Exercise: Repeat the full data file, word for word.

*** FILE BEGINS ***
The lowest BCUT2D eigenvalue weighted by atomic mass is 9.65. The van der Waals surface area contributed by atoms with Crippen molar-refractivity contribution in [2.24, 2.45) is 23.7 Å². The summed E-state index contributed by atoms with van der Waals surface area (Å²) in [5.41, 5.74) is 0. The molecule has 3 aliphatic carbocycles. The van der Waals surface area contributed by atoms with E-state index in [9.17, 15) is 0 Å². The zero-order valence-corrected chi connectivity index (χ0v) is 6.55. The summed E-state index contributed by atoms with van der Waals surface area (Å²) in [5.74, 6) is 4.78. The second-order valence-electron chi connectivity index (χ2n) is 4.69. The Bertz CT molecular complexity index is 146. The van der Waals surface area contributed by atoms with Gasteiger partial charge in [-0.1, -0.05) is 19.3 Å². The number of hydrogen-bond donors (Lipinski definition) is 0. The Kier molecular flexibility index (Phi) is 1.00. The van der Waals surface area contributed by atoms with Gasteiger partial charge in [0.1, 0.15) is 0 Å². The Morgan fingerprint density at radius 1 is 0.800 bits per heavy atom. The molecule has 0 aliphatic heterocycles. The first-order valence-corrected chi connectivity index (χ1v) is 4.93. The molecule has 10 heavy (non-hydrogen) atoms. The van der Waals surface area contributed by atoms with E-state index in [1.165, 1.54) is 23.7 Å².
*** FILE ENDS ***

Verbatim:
The lowest BCUT2D eigenvalue weighted by atomic mass is 9.65. The van der Waals surface area contributed by atoms with Crippen molar-refractivity contribution in [2.24, 2.45) is 23.7 Å². The summed E-state index contributed by atoms with van der Waals surface area (Å²) in [5.41, 5.74) is 0. The molecule has 3 aliphatic carbocycles. The van der Waals surface area contributed by atoms with E-state index in [9.17, 15) is 0 Å². The zero-order valence-corrected chi connectivity index (χ0v) is 6.55. The summed E-state index contributed by atoms with van der Waals surface area (Å²) in [5.74, 6) is 4.78. The second-order valence-electron chi connectivity index (χ2n) is 4.69. The Bertz CT molecular complexity index is 146. The van der Waals surface area contributed by atoms with Gasteiger partial charge in [-0.1, -0.05) is 19.3 Å². The number of hydrogen-bond donors (Lipinski definition) is 0. The Kier molecular flexibility index (Phi) is 1.00. The van der Waals surface area contributed by atoms with Gasteiger partial charge in [0.1, 0.15) is 0 Å². The Morgan fingerprint density at radius 1 is 0.800 bits per heavy atom. The molecule has 0 aliphatic heterocycles. The first-order valence-corrected chi connectivity index (χ1v) is 4.93. The molecule has 10 heavy (non-hydrogen) atoms. The van der Waals surface area contributed by atoms with E-state index in [1.165, 1.54) is 23.7 Å².